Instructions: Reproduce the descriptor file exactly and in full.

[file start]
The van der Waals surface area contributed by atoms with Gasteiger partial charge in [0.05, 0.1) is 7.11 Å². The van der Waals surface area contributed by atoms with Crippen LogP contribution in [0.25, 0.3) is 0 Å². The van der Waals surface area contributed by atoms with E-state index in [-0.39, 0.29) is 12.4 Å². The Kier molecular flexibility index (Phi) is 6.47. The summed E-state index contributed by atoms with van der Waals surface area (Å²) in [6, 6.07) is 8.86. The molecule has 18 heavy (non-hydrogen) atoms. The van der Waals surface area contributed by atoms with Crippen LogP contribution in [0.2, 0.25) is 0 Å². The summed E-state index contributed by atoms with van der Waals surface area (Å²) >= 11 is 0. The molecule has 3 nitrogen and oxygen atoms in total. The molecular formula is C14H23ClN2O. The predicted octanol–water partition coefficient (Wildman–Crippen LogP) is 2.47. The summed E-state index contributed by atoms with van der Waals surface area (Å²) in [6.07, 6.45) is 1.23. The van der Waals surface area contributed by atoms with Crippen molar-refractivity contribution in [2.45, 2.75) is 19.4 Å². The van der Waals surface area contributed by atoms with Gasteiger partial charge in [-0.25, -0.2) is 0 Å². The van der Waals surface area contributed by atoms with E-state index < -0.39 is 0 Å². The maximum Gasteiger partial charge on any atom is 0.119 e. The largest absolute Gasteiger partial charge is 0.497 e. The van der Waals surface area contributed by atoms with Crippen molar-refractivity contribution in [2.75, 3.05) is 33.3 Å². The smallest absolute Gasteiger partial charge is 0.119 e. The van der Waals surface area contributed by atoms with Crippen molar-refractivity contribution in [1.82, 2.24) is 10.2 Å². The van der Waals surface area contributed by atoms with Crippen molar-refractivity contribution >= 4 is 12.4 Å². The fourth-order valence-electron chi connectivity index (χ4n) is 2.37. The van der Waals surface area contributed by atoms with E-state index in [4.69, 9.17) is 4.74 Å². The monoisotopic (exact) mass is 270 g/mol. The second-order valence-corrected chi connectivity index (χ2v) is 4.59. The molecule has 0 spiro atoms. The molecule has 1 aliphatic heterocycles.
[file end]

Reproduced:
The van der Waals surface area contributed by atoms with Gasteiger partial charge in [0.05, 0.1) is 7.11 Å². The van der Waals surface area contributed by atoms with Crippen LogP contribution in [0.25, 0.3) is 0 Å². The van der Waals surface area contributed by atoms with E-state index in [-0.39, 0.29) is 12.4 Å². The Kier molecular flexibility index (Phi) is 6.47. The summed E-state index contributed by atoms with van der Waals surface area (Å²) in [6, 6.07) is 8.86. The molecule has 18 heavy (non-hydrogen) atoms. The van der Waals surface area contributed by atoms with Crippen LogP contribution in [0.2, 0.25) is 0 Å². The summed E-state index contributed by atoms with van der Waals surface area (Å²) >= 11 is 0. The molecule has 3 nitrogen and oxygen atoms in total. The molecular formula is C14H23ClN2O. The predicted octanol–water partition coefficient (Wildman–Crippen LogP) is 2.47. The summed E-state index contributed by atoms with van der Waals surface area (Å²) in [6.07, 6.45) is 1.23. The van der Waals surface area contributed by atoms with Crippen molar-refractivity contribution in [2.45, 2.75) is 19.4 Å². The van der Waals surface area contributed by atoms with Gasteiger partial charge in [-0.25, -0.2) is 0 Å². The van der Waals surface area contributed by atoms with E-state index < -0.39 is 0 Å². The maximum Gasteiger partial charge on any atom is 0.119 e. The largest absolute Gasteiger partial charge is 0.497 e. The van der Waals surface area contributed by atoms with Crippen molar-refractivity contribution in [2.75, 3.05) is 33.3 Å². The smallest absolute Gasteiger partial charge is 0.119 e. The van der Waals surface area contributed by atoms with Crippen molar-refractivity contribution in [1.82, 2.24) is 10.2 Å². The van der Waals surface area contributed by atoms with Crippen molar-refractivity contribution >= 4 is 12.4 Å². The fourth-order valence-electron chi connectivity index (χ4n) is 2.37. The van der Waals surface area contributed by atoms with E-state index in [4.69, 9.17) is 4.74 Å². The monoisotopic (exact) mass is 270 g/mol. The second-order valence-corrected chi connectivity index (χ2v) is 4.59. The molecule has 0 spiro atoms. The molecule has 1 aliphatic heterocycles.